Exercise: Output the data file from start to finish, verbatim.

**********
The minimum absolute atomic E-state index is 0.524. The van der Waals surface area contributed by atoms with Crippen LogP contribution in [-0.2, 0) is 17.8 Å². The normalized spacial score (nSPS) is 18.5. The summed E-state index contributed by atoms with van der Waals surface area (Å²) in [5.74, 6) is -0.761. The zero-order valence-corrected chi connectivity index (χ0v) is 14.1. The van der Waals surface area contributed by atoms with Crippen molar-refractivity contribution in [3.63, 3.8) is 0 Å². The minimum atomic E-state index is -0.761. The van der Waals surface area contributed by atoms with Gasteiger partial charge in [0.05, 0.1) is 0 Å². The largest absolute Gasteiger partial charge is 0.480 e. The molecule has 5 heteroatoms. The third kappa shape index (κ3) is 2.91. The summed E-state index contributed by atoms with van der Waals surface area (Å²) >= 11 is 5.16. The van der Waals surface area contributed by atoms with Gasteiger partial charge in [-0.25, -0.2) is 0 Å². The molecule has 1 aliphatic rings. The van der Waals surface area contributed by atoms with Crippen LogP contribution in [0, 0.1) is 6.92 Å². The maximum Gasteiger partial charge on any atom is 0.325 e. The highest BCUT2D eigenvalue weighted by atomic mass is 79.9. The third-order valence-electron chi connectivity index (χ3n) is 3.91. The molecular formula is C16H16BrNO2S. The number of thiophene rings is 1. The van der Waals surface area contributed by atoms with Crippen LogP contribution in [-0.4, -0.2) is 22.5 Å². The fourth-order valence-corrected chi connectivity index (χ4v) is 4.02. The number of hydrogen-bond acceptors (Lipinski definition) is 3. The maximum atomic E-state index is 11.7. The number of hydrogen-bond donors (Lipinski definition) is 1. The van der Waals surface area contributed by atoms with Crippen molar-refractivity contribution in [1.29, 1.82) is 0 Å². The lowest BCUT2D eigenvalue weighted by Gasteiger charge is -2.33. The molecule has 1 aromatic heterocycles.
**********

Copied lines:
The minimum absolute atomic E-state index is 0.524. The van der Waals surface area contributed by atoms with Crippen LogP contribution in [-0.2, 0) is 17.8 Å². The normalized spacial score (nSPS) is 18.5. The summed E-state index contributed by atoms with van der Waals surface area (Å²) in [5.74, 6) is -0.761. The zero-order valence-corrected chi connectivity index (χ0v) is 14.1. The van der Waals surface area contributed by atoms with Crippen molar-refractivity contribution in [3.63, 3.8) is 0 Å². The minimum atomic E-state index is -0.761. The van der Waals surface area contributed by atoms with Gasteiger partial charge in [0.05, 0.1) is 0 Å². The largest absolute Gasteiger partial charge is 0.480 e. The molecule has 5 heteroatoms. The third kappa shape index (κ3) is 2.91. The summed E-state index contributed by atoms with van der Waals surface area (Å²) >= 11 is 5.16. The van der Waals surface area contributed by atoms with Gasteiger partial charge in [-0.25, -0.2) is 0 Å². The molecule has 1 aliphatic rings. The van der Waals surface area contributed by atoms with Crippen LogP contribution in [0, 0.1) is 6.92 Å². The maximum Gasteiger partial charge on any atom is 0.325 e. The highest BCUT2D eigenvalue weighted by atomic mass is 79.9. The third-order valence-electron chi connectivity index (χ3n) is 3.91. The molecular formula is C16H16BrNO2S. The number of thiophene rings is 1. The van der Waals surface area contributed by atoms with Crippen LogP contribution in [-0.4, -0.2) is 22.5 Å². The fourth-order valence-corrected chi connectivity index (χ4v) is 4.02. The number of hydrogen-bond acceptors (Lipinski definition) is 3. The maximum atomic E-state index is 11.7. The number of hydrogen-bond donors (Lipinski definition) is 1. The van der Waals surface area contributed by atoms with Crippen molar-refractivity contribution in [1.29, 1.82) is 0 Å². The lowest BCUT2D eigenvalue weighted by Gasteiger charge is -2.33. The molecule has 1 aromatic heterocycles.